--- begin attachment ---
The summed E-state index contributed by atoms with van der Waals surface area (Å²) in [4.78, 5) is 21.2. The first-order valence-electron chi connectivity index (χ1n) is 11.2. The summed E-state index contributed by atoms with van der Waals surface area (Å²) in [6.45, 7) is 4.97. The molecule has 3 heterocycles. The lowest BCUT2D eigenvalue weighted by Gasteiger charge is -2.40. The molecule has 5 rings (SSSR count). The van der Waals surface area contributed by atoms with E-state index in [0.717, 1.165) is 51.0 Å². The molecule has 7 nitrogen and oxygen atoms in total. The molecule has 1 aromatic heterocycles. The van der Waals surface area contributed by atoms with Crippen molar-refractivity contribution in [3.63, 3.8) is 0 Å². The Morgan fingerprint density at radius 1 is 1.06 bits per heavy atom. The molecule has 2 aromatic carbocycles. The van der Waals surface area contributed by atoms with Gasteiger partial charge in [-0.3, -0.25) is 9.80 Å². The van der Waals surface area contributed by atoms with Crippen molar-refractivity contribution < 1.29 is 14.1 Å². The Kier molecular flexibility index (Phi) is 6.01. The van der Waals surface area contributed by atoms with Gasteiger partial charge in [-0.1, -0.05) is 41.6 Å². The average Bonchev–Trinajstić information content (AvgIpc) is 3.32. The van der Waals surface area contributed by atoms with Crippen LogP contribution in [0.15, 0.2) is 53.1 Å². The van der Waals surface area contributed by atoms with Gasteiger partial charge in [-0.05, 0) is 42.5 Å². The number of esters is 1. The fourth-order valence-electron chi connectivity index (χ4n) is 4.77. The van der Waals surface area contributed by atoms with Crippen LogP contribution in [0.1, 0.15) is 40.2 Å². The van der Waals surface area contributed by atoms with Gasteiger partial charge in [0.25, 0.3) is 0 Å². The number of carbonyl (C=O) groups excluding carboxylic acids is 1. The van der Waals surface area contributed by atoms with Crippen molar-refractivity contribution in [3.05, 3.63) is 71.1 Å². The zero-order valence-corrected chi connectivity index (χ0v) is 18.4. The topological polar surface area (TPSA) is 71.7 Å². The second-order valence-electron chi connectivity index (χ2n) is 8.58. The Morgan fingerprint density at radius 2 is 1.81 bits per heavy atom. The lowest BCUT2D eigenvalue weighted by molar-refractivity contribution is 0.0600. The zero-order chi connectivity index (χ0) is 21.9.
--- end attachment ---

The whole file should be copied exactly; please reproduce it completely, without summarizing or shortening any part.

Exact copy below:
The summed E-state index contributed by atoms with van der Waals surface area (Å²) in [4.78, 5) is 21.2. The first-order valence-electron chi connectivity index (χ1n) is 11.2. The summed E-state index contributed by atoms with van der Waals surface area (Å²) in [6.45, 7) is 4.97. The molecule has 3 heterocycles. The lowest BCUT2D eigenvalue weighted by Gasteiger charge is -2.40. The molecule has 5 rings (SSSR count). The van der Waals surface area contributed by atoms with E-state index in [0.717, 1.165) is 51.0 Å². The molecule has 7 nitrogen and oxygen atoms in total. The molecule has 1 aromatic heterocycles. The van der Waals surface area contributed by atoms with Crippen molar-refractivity contribution in [3.63, 3.8) is 0 Å². The Morgan fingerprint density at radius 1 is 1.06 bits per heavy atom. The molecule has 2 aromatic carbocycles. The van der Waals surface area contributed by atoms with Gasteiger partial charge in [-0.3, -0.25) is 9.80 Å². The van der Waals surface area contributed by atoms with Crippen molar-refractivity contribution < 1.29 is 14.1 Å². The Kier molecular flexibility index (Phi) is 6.01. The van der Waals surface area contributed by atoms with Gasteiger partial charge in [-0.1, -0.05) is 41.6 Å². The average Bonchev–Trinajstić information content (AvgIpc) is 3.32. The van der Waals surface area contributed by atoms with Crippen LogP contribution in [0.15, 0.2) is 53.1 Å². The van der Waals surface area contributed by atoms with Gasteiger partial charge in [-0.05, 0) is 42.5 Å². The number of esters is 1. The fourth-order valence-electron chi connectivity index (χ4n) is 4.77. The van der Waals surface area contributed by atoms with Crippen LogP contribution in [0.1, 0.15) is 40.2 Å². The van der Waals surface area contributed by atoms with Gasteiger partial charge in [0.25, 0.3) is 0 Å². The number of carbonyl (C=O) groups excluding carboxylic acids is 1. The van der Waals surface area contributed by atoms with Crippen molar-refractivity contribution in [3.05, 3.63) is 71.1 Å². The zero-order valence-corrected chi connectivity index (χ0v) is 18.4. The topological polar surface area (TPSA) is 71.7 Å². The second-order valence-electron chi connectivity index (χ2n) is 8.58. The Morgan fingerprint density at radius 2 is 1.81 bits per heavy atom. The lowest BCUT2D eigenvalue weighted by molar-refractivity contribution is 0.0600. The zero-order chi connectivity index (χ0) is 21.9.